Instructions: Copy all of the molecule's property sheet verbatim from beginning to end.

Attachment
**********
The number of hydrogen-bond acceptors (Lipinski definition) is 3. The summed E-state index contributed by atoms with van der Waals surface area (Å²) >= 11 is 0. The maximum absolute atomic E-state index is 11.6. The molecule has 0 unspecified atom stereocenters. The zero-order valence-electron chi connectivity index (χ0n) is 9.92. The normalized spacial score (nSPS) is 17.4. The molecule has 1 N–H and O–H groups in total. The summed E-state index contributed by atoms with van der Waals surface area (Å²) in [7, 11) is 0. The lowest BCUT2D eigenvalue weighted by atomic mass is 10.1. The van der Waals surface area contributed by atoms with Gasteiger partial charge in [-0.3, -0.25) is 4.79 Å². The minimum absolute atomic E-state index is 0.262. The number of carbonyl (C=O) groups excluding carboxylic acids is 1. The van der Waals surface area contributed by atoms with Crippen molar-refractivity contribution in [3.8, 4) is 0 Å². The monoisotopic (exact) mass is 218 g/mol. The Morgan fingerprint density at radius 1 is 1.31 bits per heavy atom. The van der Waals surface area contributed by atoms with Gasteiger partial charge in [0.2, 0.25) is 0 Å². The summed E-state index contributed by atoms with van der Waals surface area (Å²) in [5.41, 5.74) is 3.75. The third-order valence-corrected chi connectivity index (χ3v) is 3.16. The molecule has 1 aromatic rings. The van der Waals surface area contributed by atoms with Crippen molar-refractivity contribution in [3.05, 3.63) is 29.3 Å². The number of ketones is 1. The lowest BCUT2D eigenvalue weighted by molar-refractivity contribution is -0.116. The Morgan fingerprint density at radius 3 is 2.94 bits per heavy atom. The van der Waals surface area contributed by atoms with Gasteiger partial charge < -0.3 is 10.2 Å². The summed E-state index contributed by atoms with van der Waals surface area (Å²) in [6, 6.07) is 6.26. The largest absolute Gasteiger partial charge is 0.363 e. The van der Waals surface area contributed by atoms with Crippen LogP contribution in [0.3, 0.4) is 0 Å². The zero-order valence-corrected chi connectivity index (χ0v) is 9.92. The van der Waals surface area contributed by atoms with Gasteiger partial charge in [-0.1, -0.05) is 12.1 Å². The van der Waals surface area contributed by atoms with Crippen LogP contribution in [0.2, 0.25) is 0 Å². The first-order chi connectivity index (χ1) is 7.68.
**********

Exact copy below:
The number of hydrogen-bond acceptors (Lipinski definition) is 3. The summed E-state index contributed by atoms with van der Waals surface area (Å²) >= 11 is 0. The maximum absolute atomic E-state index is 11.6. The molecule has 0 unspecified atom stereocenters. The zero-order valence-electron chi connectivity index (χ0n) is 9.92. The normalized spacial score (nSPS) is 17.4. The molecule has 1 N–H and O–H groups in total. The summed E-state index contributed by atoms with van der Waals surface area (Å²) in [7, 11) is 0. The lowest BCUT2D eigenvalue weighted by atomic mass is 10.1. The van der Waals surface area contributed by atoms with Gasteiger partial charge in [-0.3, -0.25) is 4.79 Å². The minimum absolute atomic E-state index is 0.262. The number of carbonyl (C=O) groups excluding carboxylic acids is 1. The van der Waals surface area contributed by atoms with Crippen molar-refractivity contribution in [3.8, 4) is 0 Å². The monoisotopic (exact) mass is 218 g/mol. The Morgan fingerprint density at radius 1 is 1.31 bits per heavy atom. The van der Waals surface area contributed by atoms with Gasteiger partial charge in [0.2, 0.25) is 0 Å². The summed E-state index contributed by atoms with van der Waals surface area (Å²) in [5.41, 5.74) is 3.75. The third-order valence-corrected chi connectivity index (χ3v) is 3.16. The molecule has 1 aromatic rings. The van der Waals surface area contributed by atoms with Crippen molar-refractivity contribution in [3.05, 3.63) is 29.3 Å². The number of ketones is 1. The lowest BCUT2D eigenvalue weighted by molar-refractivity contribution is -0.116. The Morgan fingerprint density at radius 3 is 2.94 bits per heavy atom. The van der Waals surface area contributed by atoms with Gasteiger partial charge < -0.3 is 10.2 Å². The summed E-state index contributed by atoms with van der Waals surface area (Å²) in [6, 6.07) is 6.26. The largest absolute Gasteiger partial charge is 0.363 e. The van der Waals surface area contributed by atoms with Crippen LogP contribution in [0.3, 0.4) is 0 Å². The zero-order valence-corrected chi connectivity index (χ0v) is 9.92. The van der Waals surface area contributed by atoms with Gasteiger partial charge in [-0.1, -0.05) is 12.1 Å². The van der Waals surface area contributed by atoms with Crippen LogP contribution in [0.2, 0.25) is 0 Å². The first-order chi connectivity index (χ1) is 7.68.